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The Jewel in the Crown

Introduction by Randy Weir

I first met Dr. David Fore more than twenty five years ago when David responded to one of my World Coin News advertisements, expressing an interest in British colonial coins. He appreciated the coins and grades he received from me and, after a few phone calls back and forth, it became apparent that we were on the same page. We soon formed a plan to build a monumental collection of the finest British Indian coinage. My knowledge and David’s keen interest has taken us on an odyssey which has resulted in this, the David Fore Collection. It is one of the finest collections of Proofs, Restrikes and Patterns from British India ever put together and represents some forty years of search, research and money spent to find the nicest coins possible, with only the Pridmore collection (from what seems aeons ago) to compare. This outstanding collection, skilfully formed, shows what can be achieved by a collector of conviction, a reasonable amount of money and a trusted agent travelling to find the coins.

David told me that his interest in collecting coins began as a child, when he watched his father, who owned a small store in a rural town of two thousand people, search his change looking for the elusive US 1909 SVDB Penny. Although he never found that coin, he had almost complete sets of most of the denominations of US coins. At age nine, David’s first job was delivering newspapers. Instead of buying comic books, he would take his weekly earnings of a few dollars to the bank and get rolls of pennies to search through, also looking for that 1909 Penny.

His very first foreign coin purchase was an Indian Proof Restrike ¼-Anna from Lauren Benson. This coin was the beginning of a love affair with Indian coins that was to last for forty years. He bought restrikes every time he found them for the next eight years, while he completed his medical school and post graduate training.

I was privileged to introduce David to the fascinating world of colonial coins with coins from the famous Dick Ford collection and the Heaton Mint coins sold by Format of Birmingham in the United Kingdom. Our relationship was perfectly symbiotic. I clocked up the air miles travelling to build up a network of international dealers that would save the best coins; I scoured the auctions for anything that needed to be added to the collection, I found some wonderful coins that way. David's only job was to have the money to pay for these purchases. A perfect 50/50 relationship if ever I heard of one! David quickly came to calling the collection "our coins" as it really did take the two of us to make it happen. This added a bit of a new angle for me, in that, if they were going to be "our" coins, then I had better make sure that these were coins that "I" was proud to own.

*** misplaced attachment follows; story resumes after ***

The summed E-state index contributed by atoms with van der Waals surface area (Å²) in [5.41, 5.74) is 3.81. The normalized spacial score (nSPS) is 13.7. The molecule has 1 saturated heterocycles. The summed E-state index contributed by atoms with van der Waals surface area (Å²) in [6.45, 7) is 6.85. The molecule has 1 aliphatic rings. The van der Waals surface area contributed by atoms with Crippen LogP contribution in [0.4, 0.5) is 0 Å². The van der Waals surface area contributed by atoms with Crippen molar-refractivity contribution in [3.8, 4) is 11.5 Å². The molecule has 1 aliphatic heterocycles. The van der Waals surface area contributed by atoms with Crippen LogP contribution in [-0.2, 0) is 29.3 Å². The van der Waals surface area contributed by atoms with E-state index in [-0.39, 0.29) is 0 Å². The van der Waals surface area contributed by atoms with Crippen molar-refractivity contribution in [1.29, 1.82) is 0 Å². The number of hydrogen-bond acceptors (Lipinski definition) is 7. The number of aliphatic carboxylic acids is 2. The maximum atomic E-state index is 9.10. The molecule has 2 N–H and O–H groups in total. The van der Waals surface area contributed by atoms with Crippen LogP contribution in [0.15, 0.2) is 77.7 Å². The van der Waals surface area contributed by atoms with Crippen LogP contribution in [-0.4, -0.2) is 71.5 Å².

In the beginning there was no lack of coins to buy and I was able to keep Dave fairly "broke" (although I allowed him enough money to put food on the table and four children through University). His wonderful wife never questioned what we were doing, she thought that other Doctors made a little more money than Dave and wondered what the heck her husband was doing with all these boxes of coins!

David recalls that the Pridmore collection had just been auctioned when we first met and there were coins in this collection we set out to track down. David bought the Pridmore books, with the result that every coin we purchased had meaning for him. For him the minor differences and pattern coins are so fascinating that every coin we bought was like prospecting for gold.

Many of the coins in this collection came from the Pridmore collection, but also from other famous collections of Indian coins such as the Sir John Wheeler Collection, the Ken Wiggins Collection and the Diana Collection, all auctioned by Baldwin’s in London. The competition for these coins at auctions was intense and we paid more than we would reasonably expect to pay for many of the coins we bought but, in the end, we were happy to be the successful bidder many times in these and other auctions. Numerous coins were purchased at other auctions and from other collectors and dealers. To all those, we extend a thank you for the wonderful coins in this collection.